Stop Sympathizing with a Child Molestor

This past week, Larry Nassar, the former sports doctor who molested more than 150 US gymnasts during his tenure with the national team, was sentenced to 40-175 years in prison for his crimes. Nassar pleaded guilty and, during his sentencing hearing, Judge Rosemarie Aquilina allowed all of the survivors of Nassar’s atrocities to come speak before the court, and Nassar himself. Among those who spoke was two-time Olympian, Aly Raisman.

The judge in the case was unapologetic towards Nassar who plead with the court for mercy, claiming that his actions were purely “medical.” Judge Aquilina called his behavior, “precise, calculated, manipulative, devious, and despicable.” In sentencing Nassar she said, “It is my honor and privilege to sentence you. You do not deserve to walk outside a prison ever again.” She called Nassar’s sentence a “death warrant.”

Following the verdict, I have heard rhetoric surrounding Judge Aquilina’s statement which troubled me. People said that she was “too personal” in her statements and “unprofessional.” All over my Facebook news feed, I saw people posting about how they all agree that Nassar is a monster and deserved the sentence, but that judge was really out of line. Many described her statement as “harsh.” One TIME writer went as far as to say that she “undermined justice.”  TIME writer, Anne Gowen, says, “A judge who reframes the sentence she selects as a personal expression of disgust with the actions of the defendant and the defendant himself has changed the task she was assigned.”

This argument, however, only makes sense if Aquilina had been presiding over a trial to determine whether or not Nassar was guilty. There is no judicial bias at play if the defendant is already guilty. Nassar was a convicted and admitted child molestor, and Judge Aquilina had just listened to over a hundred survivors tell their harrowing tale of abuse at his hands. 

Just last summer, the Michigan Court of Appeals found that statements such as Judge Aquilina’s during sentencing did not qualify as judicial bias. They concluded that, in the case of the “People vs. Mitchell,” statements such as these were not trial bias, “but rather was an attempt by the trial court to impress on defendant . . . the serious nature of the consequences that his actions could have had, and of the impact of his actions on the victim.” Judge Aquilina was simply giving her opinion (which she is allowed to do during sentencing) and conveying to Nassar the depth of his crimes.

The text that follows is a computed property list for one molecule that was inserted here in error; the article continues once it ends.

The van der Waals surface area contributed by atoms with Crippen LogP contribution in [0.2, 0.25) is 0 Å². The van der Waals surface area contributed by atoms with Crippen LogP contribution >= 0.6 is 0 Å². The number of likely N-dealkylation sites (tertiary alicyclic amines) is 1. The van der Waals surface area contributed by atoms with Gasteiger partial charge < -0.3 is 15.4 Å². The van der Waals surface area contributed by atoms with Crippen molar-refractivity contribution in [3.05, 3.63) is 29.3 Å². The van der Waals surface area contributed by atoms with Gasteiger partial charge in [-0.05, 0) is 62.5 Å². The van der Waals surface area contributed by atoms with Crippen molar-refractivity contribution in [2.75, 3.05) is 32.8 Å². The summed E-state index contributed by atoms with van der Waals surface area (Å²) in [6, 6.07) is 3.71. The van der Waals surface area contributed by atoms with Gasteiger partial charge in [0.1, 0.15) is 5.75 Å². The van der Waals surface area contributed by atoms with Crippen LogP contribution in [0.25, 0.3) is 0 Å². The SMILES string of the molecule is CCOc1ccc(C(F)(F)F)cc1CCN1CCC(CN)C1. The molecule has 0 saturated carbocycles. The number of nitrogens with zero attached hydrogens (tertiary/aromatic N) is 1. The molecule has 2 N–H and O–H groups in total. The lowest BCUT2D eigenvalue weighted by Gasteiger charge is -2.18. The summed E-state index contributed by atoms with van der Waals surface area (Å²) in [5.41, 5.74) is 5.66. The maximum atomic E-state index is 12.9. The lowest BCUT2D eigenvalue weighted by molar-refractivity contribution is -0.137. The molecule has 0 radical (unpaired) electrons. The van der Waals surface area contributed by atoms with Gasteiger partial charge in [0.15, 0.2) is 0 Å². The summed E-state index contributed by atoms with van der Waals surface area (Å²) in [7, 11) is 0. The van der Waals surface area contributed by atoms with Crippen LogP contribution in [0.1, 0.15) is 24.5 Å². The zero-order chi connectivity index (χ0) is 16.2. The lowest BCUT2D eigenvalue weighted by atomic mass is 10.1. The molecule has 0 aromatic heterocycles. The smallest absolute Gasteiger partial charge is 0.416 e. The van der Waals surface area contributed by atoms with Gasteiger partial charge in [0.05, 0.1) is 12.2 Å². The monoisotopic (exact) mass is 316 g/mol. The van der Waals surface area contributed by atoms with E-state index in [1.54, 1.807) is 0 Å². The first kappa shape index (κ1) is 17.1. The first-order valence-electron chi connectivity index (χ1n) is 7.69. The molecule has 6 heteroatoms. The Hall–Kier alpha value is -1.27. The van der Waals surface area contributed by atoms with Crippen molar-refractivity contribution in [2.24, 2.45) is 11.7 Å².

So, if what Judge Aquilina did was perfectly legal and within her job description, why are we talking about it and detracting from the actual impact of Nassar’s hearing? When I critically thought about who it was on my news feed, complaining about the judge’s actions, it was mostly men. This led me to some interesting studies that have been done on the gendered perception of professionalism. Despite the fact that women make up almost 50% of all law classes, there is still strikingly low representation for women in courts of law. Women make up 33% of all judges in district or circuit courts in the US. It is much harder for women to become judges than men. This is largely because women are perceived as having less of a professional commitment to the job.

Women in roles of power are often labeled as “over-emotional” (yes, all those period jokes are damaging). These ideas about women are damaging and largely the reason why they have trouble in professional work environments. Women are almost always held to a higher standard than their male counterparts (and we are paid less). What is apparent to me, is that Judge Aquilina, who was fully within the law, was being criticized because men needed something to criticize, and a strong woman was the perfect target. Maybe if people spent less time having sympathy for a child abuser and more time on listening to the words of the survivors, we would actually be able to make strides in the fight against sexual assault. This is the very rhetoric that allows people like Larry Nassar to get away with their crimes. Instead of focusing on Aquilina, focus on Nassar. Take all of the energy you used on that enraged Facebook status and do something to stop the abusers.

If you are someone who has criticized Judge Aquilina, the only thing I ask of you is to critically engage with your own thoughts. Ask yourself why you might have been socialized to think a certain way and do your research. I heard something once that stuck with me: your first thought is what society has conditioned you to think and your second thought defines who you are. Make your second thought count.